Captain's ReportReport by Mike Smith (No relation)---
The Launch 20 is one of three models this size from Chris-Craft and maybe – bite our tongues – the most practical, because of the open bow. (The other two, the Lancer 20 and limited-edition Silver Bullet 20, are traditional runabouts.) After an endorphin-pumping ride across the bay – top speed with a 5.0L MerCruiser is more than 54 mph, according to Chris-Craft (we haven’t tested the boat) – the bow is an ideal place to unwind with your partner. Forget about it as a kid’s playpen: This bowrider is adults only. Kids would get it dirty. (Nor would they appreciate the sheer beauty and design sophistication of this boat.)
The Back Story
Chris-Craft is arguably the world’s most famous boatbuilder, or at least the one with the most famous name. But that’s all today’s company shares with the one founded by Christopher Columbus Smith around the turn of the 20th century.
Smith and Wood Make Hay
Chris Smith built his first boat, a skiff for duck hunting, in Algonac, Michigan, in 1874. By the early 1920’s, racing legend Gar Wood had won a half-dozen Gold Cups in Smith’s boats, called Chris-Crafts; the two men were famous enough that regular folks wanted to buy a Chris-Craft, too. To meet the demand, Smith developed “standardized” models, built en masse at the factory and sold as complete vessels. Rather than waiting months after placing their order, customers now could lay down cash and drive away the same day. Was Chris-Craft the first production boatbuilder? If not, it was certainly one of the first, and definitely the most successful.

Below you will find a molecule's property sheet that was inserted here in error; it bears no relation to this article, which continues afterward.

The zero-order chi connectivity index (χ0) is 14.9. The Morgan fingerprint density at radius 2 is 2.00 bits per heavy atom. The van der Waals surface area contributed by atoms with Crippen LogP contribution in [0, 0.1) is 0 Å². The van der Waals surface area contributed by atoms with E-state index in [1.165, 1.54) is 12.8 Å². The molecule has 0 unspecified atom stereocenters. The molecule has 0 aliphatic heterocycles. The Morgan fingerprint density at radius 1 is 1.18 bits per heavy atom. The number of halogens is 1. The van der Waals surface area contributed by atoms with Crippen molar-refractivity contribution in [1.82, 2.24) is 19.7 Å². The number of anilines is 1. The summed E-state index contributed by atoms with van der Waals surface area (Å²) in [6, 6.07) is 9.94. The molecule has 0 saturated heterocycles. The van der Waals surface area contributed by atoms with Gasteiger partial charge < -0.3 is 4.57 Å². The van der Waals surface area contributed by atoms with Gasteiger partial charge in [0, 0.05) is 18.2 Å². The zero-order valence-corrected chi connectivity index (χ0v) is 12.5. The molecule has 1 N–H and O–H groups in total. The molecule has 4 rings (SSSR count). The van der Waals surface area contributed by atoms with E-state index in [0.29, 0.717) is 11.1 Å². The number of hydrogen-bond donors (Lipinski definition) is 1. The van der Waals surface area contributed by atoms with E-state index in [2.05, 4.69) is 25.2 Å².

Most Famous Boatbuilder
The boating public responded by buying millions of dollars worth of Chris-Crafts. By 1930, the line-up included boats from 22 to 48 feet; today, refurbished 34- and 38-foot Commuters from this era are favorites with classic-boat aficionados. When Christopher Columbus Smith died in 1939, Chris-Craft was the world’s most famous boatbuilder, with several factories and even its own railroad to haul finished hulls from the Algonac plant to Detroit for delivery worldwide.
Chris-Craft At War
During World War II, Chris-Craft built more than 12,000 vessels for the government; legend says a Chris-Craft was the first landing craft to hit the beach on D-Day, although we suspect it was a Higgins. (Can any WWII vets help on this one?) Chances are that many of the men who bought Chris-Crafts in the postwar years were introduced to the company while in uniform. By 1959, when company chairman Harsen Smith appeared on the cover of Time magazine, illustrating an article on “The New Boom in Boating,” the Chris-Craft line encompassed 72 models, from 17 to 52 feet, some built out of wood, others out of steel. Experiments with a newfangled material called fiberglass hadn’t worked out, though.
So Long, Smiths
In 1960 the Smith family decided to sell. A conglomerate bought the company and in the next decade added more boats, expanded manufacturing to more plants, continued building in wood and steel while adding aluminum and, finally, fiberglass. Yes, at one time the company was building boats in all four materials; the only one missing was ferrocement. And if you remember ferrocement, you are too old for this boat. But you might want to buy our Woodstock poster.